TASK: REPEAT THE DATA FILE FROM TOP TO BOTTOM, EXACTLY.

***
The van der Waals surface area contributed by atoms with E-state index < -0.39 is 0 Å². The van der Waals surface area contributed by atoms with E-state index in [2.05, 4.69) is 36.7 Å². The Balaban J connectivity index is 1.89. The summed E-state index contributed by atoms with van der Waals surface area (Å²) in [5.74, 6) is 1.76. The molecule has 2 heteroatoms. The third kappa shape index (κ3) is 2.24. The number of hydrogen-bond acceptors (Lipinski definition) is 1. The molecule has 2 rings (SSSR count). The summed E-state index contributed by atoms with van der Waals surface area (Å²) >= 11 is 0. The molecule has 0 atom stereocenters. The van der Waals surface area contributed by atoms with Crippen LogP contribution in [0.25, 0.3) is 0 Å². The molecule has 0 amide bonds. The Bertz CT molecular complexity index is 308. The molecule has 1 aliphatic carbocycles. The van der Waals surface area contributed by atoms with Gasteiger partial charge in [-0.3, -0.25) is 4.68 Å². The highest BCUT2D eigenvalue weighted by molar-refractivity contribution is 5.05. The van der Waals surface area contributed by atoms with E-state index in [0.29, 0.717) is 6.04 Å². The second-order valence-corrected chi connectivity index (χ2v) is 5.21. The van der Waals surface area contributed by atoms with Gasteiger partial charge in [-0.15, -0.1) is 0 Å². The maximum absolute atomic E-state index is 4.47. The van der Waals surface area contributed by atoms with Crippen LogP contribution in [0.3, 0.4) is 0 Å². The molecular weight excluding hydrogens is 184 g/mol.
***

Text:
The van der Waals surface area contributed by atoms with E-state index < -0.39 is 0 Å². The van der Waals surface area contributed by atoms with E-state index in [2.05, 4.69) is 36.7 Å². The Balaban J connectivity index is 1.89. The summed E-state index contributed by atoms with van der Waals surface area (Å²) in [5.74, 6) is 1.76. The molecule has 2 heteroatoms. The third kappa shape index (κ3) is 2.24. The number of hydrogen-bond acceptors (Lipinski definition) is 1. The molecule has 2 rings (SSSR count). The summed E-state index contributed by atoms with van der Waals surface area (Å²) >= 11 is 0. The molecule has 0 atom stereocenters. The van der Waals surface area contributed by atoms with Crippen LogP contribution in [0.25, 0.3) is 0 Å². The molecule has 0 amide bonds. The Bertz CT molecular complexity index is 308. The molecule has 1 aliphatic carbocycles. The van der Waals surface area contributed by atoms with Gasteiger partial charge in [-0.3, -0.25) is 4.68 Å². The highest BCUT2D eigenvalue weighted by molar-refractivity contribution is 5.05. The van der Waals surface area contributed by atoms with E-state index in [0.29, 0.717) is 6.04 Å². The second-order valence-corrected chi connectivity index (χ2v) is 5.21. The van der Waals surface area contributed by atoms with Gasteiger partial charge in [-0.15, -0.1) is 0 Å². The maximum absolute atomic E-state index is 4.47. The van der Waals surface area contributed by atoms with Crippen LogP contribution in [0.3, 0.4) is 0 Å². The molecular weight excluding hydrogens is 184 g/mol.